Papal diplomacy employs its efforts for peace not only in the specific area of political relations with and between nations, but also in those of development and ecumenism. Papal representatives abroad are charged in a special way with a mission of peace, at once political, social and religious. It is their duty to set in operation, in the interests of peace, the whole machinery of the Church in their respective areas, through episcopal conferences, the clergy and the faithful. Here then is a body of 600 million Catholics in array willing to help the nations, the needy, and the Churches to find that peace which must guide mankind to the achievement of its supreme destinies.

The second—Way to peace lies in the area of development

Before the First World War countries known as colonies were considered mainly as objects of exploitation. Little effort was made to elevate their standard of life while the prospect of an independent status was a far way off. Two world wars have brought peoples closer to one another. Countries which were not yet independent made a notable contribution in manpower and natural resources in the triumph of justice and freedom. All this called for gratitude, which was based on a deeper knowledge and appreciation of the true cultural values and potentialities of these ancient peoples.

Since World War II the industrial countries have become increasingly richer, to the point that one-fourth of the world's population now owns more than three-fourths of the world's wealth. This means that three-quarters of mankind must live on less than one-quarter of the world's wealth. The differences entailed by such an imbalance are divisive so much so that the poor countries are kept at a safe distance and confined to a group which is well-distinguished from the world of the privileged by the title: Third World.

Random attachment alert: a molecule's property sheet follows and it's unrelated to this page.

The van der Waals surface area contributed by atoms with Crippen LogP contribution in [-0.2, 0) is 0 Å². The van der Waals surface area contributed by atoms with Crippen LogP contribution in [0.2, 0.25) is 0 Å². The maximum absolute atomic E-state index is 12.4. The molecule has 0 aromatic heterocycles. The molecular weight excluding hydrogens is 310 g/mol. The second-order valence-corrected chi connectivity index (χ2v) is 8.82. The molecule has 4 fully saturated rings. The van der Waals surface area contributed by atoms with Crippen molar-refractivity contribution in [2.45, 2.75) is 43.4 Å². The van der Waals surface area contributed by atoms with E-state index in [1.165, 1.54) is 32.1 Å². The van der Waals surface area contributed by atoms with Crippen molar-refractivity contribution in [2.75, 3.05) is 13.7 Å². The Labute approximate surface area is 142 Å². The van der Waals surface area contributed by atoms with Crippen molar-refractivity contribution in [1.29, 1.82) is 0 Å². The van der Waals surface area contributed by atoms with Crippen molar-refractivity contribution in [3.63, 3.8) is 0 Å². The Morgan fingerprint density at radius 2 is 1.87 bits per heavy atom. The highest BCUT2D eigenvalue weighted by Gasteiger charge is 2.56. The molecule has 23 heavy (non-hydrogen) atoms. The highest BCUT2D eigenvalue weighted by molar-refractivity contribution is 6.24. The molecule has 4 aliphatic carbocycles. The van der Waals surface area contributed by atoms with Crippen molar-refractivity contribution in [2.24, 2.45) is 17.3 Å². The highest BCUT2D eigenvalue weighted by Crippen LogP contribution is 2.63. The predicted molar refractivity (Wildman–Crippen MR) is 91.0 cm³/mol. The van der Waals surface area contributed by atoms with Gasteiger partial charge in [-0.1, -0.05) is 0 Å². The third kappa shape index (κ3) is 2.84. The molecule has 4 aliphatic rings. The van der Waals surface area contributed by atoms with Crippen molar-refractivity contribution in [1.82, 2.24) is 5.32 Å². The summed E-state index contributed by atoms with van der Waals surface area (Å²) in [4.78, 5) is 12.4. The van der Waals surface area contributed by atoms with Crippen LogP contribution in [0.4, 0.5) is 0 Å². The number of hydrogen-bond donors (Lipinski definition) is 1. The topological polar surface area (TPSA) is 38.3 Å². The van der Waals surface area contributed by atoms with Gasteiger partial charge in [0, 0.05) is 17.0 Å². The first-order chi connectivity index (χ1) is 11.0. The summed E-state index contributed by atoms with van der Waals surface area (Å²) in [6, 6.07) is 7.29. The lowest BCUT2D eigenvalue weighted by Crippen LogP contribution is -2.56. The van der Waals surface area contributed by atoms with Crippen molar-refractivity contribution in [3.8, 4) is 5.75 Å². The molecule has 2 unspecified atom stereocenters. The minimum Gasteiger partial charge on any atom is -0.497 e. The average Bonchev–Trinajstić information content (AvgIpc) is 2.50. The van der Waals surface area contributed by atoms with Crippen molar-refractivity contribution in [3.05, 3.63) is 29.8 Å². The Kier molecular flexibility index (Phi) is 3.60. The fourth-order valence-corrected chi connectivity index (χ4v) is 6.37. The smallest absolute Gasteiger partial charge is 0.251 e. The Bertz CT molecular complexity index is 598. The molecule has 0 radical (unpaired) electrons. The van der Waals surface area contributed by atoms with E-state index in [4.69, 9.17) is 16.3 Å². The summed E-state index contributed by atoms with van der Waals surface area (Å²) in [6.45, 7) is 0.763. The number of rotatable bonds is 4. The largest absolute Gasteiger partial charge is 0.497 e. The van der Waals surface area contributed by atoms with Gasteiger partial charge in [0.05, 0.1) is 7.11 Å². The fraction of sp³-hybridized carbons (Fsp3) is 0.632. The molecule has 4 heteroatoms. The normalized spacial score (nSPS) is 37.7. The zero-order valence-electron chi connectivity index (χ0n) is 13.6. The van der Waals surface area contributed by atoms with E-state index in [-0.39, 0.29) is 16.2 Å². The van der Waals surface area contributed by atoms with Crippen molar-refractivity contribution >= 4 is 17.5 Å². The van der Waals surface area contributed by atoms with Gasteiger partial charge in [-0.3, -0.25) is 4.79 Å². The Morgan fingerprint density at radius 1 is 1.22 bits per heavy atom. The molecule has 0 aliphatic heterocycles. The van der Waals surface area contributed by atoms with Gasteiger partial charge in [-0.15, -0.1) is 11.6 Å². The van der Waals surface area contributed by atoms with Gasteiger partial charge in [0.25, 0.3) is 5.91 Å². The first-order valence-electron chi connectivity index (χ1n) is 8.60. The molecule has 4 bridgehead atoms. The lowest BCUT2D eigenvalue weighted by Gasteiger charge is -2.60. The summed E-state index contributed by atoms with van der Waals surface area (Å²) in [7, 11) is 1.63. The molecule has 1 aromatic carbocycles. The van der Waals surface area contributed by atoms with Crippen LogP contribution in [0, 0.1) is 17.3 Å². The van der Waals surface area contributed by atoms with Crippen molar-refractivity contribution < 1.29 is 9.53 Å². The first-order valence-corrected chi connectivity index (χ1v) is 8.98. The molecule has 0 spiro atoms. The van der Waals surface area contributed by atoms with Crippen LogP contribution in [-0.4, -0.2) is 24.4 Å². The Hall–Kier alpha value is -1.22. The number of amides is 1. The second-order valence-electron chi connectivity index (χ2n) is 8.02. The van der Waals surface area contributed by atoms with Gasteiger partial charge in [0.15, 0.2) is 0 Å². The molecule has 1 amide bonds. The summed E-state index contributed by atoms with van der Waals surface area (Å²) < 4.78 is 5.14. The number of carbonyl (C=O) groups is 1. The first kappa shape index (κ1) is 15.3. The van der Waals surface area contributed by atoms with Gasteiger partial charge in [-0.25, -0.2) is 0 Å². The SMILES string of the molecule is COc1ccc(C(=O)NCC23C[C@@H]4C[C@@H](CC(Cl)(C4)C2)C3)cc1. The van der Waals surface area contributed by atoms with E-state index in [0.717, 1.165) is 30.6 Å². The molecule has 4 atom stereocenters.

The Church, well aware of this state, is also aware of her duty to assist—and at long last, she has placed herself in the forefront of the war on moral and material want. She is now engaged in a great campaign directed at awakening the awareness of all men, as individuals and as national groups, to the problems of assistance and development of the world in need and to stimulate them to responsible action!

The third—Way of peace lies in the area of ecumenism

The problem of Christian unity has been the object of much Catholic ecclesiological study from Vatican I to our times. Justice can be done to the Catholic Church only if her former attitude (a kind of absence from the ecumenical scene) is considered in relation to the attitudes of other Christians in the past. Non-Catholics approach the problem of unity today in a manner which is substantially different from that of a time when typical Protestant liberalism and pragmatism permeated and inspired much of the thinking behind the ecumenical movement. The Church could not overlook fundamental questions concerning Christian doctrine and the very structure of the Church for the sake of a union which was more in the nature of syncretism and confusion. She did however appreciate the evangelical aims which inspired the movement and cooperated with Protestants in various social activities of a social, moral and political character, such as "The Sword of the Spirit," in England during World War II, the "Christian Community Group" in India in 1940, Trade Unionism and other associations. In two encyclicals--"Caritate Christi" and "Divini Redemptoris"--Pope Pius XI called for such cooperation in the face of spreading social evils and dangers.